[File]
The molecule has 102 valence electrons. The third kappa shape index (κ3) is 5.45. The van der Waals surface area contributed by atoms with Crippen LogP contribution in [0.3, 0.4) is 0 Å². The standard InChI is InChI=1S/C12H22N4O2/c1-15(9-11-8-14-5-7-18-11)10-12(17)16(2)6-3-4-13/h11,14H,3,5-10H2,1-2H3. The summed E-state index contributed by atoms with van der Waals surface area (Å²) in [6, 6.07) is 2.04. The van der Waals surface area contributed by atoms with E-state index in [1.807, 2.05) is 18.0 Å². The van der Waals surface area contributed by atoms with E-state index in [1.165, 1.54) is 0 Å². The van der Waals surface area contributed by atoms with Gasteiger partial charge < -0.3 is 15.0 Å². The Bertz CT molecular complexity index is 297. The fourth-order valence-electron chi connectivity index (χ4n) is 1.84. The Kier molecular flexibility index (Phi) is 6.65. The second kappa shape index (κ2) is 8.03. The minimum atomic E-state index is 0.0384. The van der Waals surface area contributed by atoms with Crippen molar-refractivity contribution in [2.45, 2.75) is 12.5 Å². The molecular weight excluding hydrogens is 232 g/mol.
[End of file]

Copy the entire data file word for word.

The molecule has 102 valence electrons. The third kappa shape index (κ3) is 5.45. The van der Waals surface area contributed by atoms with Crippen LogP contribution in [0.3, 0.4) is 0 Å². The standard InChI is InChI=1S/C12H22N4O2/c1-15(9-11-8-14-5-7-18-11)10-12(17)16(2)6-3-4-13/h11,14H,3,5-10H2,1-2H3. The summed E-state index contributed by atoms with van der Waals surface area (Å²) in [6, 6.07) is 2.04. The van der Waals surface area contributed by atoms with E-state index in [1.807, 2.05) is 18.0 Å². The van der Waals surface area contributed by atoms with E-state index in [1.165, 1.54) is 0 Å². The van der Waals surface area contributed by atoms with Gasteiger partial charge < -0.3 is 15.0 Å². The Bertz CT molecular complexity index is 297. The fourth-order valence-electron chi connectivity index (χ4n) is 1.84. The Kier molecular flexibility index (Phi) is 6.65. The second kappa shape index (κ2) is 8.03. The minimum atomic E-state index is 0.0384. The van der Waals surface area contributed by atoms with Crippen molar-refractivity contribution in [2.45, 2.75) is 12.5 Å². The molecular weight excluding hydrogens is 232 g/mol.